Causes of a sore throat 

A sore throat is often just one symptom of a bacterial or viral infection, such as the common cold.

The most common types of bacteria and viruses that may cause a sore throat include:

  • the rhinovirus, coronavirus and parainfluenza viruses, which normally cause the common cold  these are responsible for a quarter of all sore throats
  • different types of streptococcal bacteria – group A streptococcal bacteria cause 10% of sore throats in adults and nearly a third of sore throats in children, with groups C and G also thought to be a cause of sore throats

Other bacteria and viruses each tend to be responsible for less than 5% of sore throats. These include:

  • types A and B of the flu virus
  • adenovirus  which can also cause conjunctivitis, an infection in the eye
  • herpes simplex virus type 1  which normally causes cold sores
  • the Epstein-Barr virus (EBV)  which normally causes glandular fever

There are many other, rarer, bacteria and viruses that are each responsible for less than 1% of sore throats.

Catching an infection

The bacterium or virus that causes a sore throat is usually caught from someone else who is already infected. For example, the common cold is spread through tiny droplets of fluid that contain the cold virus, launched into the air when someone coughs, sneezes or speaks.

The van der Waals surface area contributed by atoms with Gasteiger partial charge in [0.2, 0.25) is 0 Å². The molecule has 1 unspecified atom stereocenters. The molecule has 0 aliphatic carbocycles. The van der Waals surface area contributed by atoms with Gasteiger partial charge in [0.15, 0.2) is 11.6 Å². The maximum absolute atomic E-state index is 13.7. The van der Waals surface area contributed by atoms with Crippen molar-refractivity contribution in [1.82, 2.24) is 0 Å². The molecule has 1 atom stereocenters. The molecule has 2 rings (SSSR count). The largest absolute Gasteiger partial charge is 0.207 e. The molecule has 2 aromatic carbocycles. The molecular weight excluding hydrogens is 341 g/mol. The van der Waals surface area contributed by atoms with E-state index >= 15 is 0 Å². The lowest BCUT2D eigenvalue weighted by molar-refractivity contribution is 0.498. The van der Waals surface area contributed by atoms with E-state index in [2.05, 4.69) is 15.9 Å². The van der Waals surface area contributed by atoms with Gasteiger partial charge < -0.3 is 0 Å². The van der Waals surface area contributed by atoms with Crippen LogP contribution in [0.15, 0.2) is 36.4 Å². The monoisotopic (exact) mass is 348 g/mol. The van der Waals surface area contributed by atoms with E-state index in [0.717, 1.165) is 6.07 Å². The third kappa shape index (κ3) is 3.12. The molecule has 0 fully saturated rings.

If you breathe in one of these droplets or touch a surface that has the virus on it, and then touch your face, you may become infected.

Once you have caught an infection, two types of sore throat can develop. These are:

  • pharyngitis  when the area at the back of your throat (the oropharynx) becomes inflamed
  • tonsillitis  when your tonsils (the two lumps of tissue either side of your throat) become inflamed

Read more about treating a sore throat.

Non-infectious causes

Less commonly, sore throats can have non-infectious causes. These include:

  • irritation caused by cigarette smoke or alcohol
  • irritation from a nasogastric tube (passed down your nose and into your stomach to provide liquid food if you can't eat solid food)
  • gastro-oesophageal reflux disease  a condition that causes acid to leak upwards from the stomach into the gullet
  • Stevens-Johnson syndrome  a very severe allergic reaction to medication
  • Kawasaki disease  a rare condition that affects children under five years of age
  • allergies  such as hay fever (an allergic reaction to pollen or spores) which, in rare cases, may also cause a sore throat
  • some blood disorders, such as leukaemia (cancer of the bone marrow) or aplastic anaemia (when the bone marrow does not produce enough blood cells)
  • oral mucositis (inflammation of the layer of tissue that lines your mouth), which can be caused by radiotherapy or chemotherapy (cancer treatments)

Page last reviewed: 23/07/2014

Next review due: 23/07/2016